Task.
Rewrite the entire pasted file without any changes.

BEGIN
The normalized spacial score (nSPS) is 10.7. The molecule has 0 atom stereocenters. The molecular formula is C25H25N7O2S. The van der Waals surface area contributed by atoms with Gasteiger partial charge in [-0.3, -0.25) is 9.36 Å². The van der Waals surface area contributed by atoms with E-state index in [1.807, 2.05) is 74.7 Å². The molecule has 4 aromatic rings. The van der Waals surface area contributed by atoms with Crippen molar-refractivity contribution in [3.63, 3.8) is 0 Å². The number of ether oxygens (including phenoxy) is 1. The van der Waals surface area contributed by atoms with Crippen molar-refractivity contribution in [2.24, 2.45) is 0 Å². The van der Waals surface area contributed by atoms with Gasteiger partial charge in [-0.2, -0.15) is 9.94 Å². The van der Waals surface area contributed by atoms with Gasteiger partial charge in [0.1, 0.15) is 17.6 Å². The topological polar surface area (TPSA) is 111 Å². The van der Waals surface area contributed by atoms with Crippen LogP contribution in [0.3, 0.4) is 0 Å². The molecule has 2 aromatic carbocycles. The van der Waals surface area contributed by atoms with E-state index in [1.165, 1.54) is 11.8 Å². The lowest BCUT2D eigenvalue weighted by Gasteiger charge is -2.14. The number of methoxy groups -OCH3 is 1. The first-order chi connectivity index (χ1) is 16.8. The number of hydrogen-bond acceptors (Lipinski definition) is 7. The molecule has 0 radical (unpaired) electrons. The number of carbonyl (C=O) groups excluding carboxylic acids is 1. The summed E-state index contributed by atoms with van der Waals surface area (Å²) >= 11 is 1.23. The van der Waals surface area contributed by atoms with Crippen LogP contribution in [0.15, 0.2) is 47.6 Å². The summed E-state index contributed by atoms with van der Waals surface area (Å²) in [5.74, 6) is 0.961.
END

The normalized spacial score (nSPS) is 10.7. The molecule has 0 atom stereocenters. The molecular formula is C25H25N7O2S. The van der Waals surface area contributed by atoms with Gasteiger partial charge in [-0.3, -0.25) is 9.36 Å². The van der Waals surface area contributed by atoms with E-state index in [1.807, 2.05) is 74.7 Å². The molecule has 4 aromatic rings. The van der Waals surface area contributed by atoms with Crippen molar-refractivity contribution in [3.63, 3.8) is 0 Å². The number of ether oxygens (including phenoxy) is 1. The van der Waals surface area contributed by atoms with Crippen molar-refractivity contribution in [2.24, 2.45) is 0 Å². The van der Waals surface area contributed by atoms with Gasteiger partial charge in [-0.2, -0.15) is 9.94 Å². The van der Waals surface area contributed by atoms with Gasteiger partial charge in [0.1, 0.15) is 17.6 Å². The topological polar surface area (TPSA) is 111 Å². The van der Waals surface area contributed by atoms with Crippen LogP contribution in [0.3, 0.4) is 0 Å². The molecule has 2 aromatic carbocycles. The van der Waals surface area contributed by atoms with E-state index in [1.165, 1.54) is 11.8 Å². The lowest BCUT2D eigenvalue weighted by Gasteiger charge is -2.14. The number of methoxy groups -OCH3 is 1. The first-order chi connectivity index (χ1) is 16.8. The number of hydrogen-bond acceptors (Lipinski definition) is 7. The molecule has 0 radical (unpaired) electrons. The number of carbonyl (C=O) groups excluding carboxylic acids is 1. The summed E-state index contributed by atoms with van der Waals surface area (Å²) >= 11 is 1.23. The van der Waals surface area contributed by atoms with Crippen LogP contribution in [0.15, 0.2) is 47.6 Å². The summed E-state index contributed by atoms with van der Waals surface area (Å²) in [5.74, 6) is 0.961.